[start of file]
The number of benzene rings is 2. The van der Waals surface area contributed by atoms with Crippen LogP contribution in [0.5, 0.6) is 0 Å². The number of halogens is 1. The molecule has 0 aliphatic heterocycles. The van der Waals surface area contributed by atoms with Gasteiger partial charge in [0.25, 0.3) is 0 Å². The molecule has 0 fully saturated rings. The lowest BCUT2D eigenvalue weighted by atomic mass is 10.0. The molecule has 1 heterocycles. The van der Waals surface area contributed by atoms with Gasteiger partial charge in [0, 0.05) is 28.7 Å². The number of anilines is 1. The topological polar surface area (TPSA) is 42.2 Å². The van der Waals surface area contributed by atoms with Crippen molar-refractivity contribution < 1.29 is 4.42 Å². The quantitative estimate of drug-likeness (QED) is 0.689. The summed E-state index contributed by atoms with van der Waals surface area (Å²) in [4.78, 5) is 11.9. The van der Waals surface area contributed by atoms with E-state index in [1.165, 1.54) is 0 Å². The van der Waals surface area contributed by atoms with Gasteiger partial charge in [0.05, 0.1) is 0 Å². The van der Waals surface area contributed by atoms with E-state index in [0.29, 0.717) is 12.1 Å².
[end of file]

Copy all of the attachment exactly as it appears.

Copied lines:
The number of benzene rings is 2. The van der Waals surface area contributed by atoms with Crippen LogP contribution in [0.5, 0.6) is 0 Å². The number of halogens is 1. The molecule has 0 aliphatic heterocycles. The van der Waals surface area contributed by atoms with Gasteiger partial charge in [0.25, 0.3) is 0 Å². The molecule has 0 fully saturated rings. The lowest BCUT2D eigenvalue weighted by atomic mass is 10.0. The molecule has 1 heterocycles. The van der Waals surface area contributed by atoms with Gasteiger partial charge in [0, 0.05) is 28.7 Å². The number of anilines is 1. The topological polar surface area (TPSA) is 42.2 Å². The van der Waals surface area contributed by atoms with Crippen molar-refractivity contribution < 1.29 is 4.42 Å². The quantitative estimate of drug-likeness (QED) is 0.689. The summed E-state index contributed by atoms with van der Waals surface area (Å²) in [4.78, 5) is 11.9. The van der Waals surface area contributed by atoms with E-state index in [1.165, 1.54) is 0 Å². The van der Waals surface area contributed by atoms with Gasteiger partial charge in [0.05, 0.1) is 0 Å². The van der Waals surface area contributed by atoms with E-state index in [0.29, 0.717) is 12.1 Å².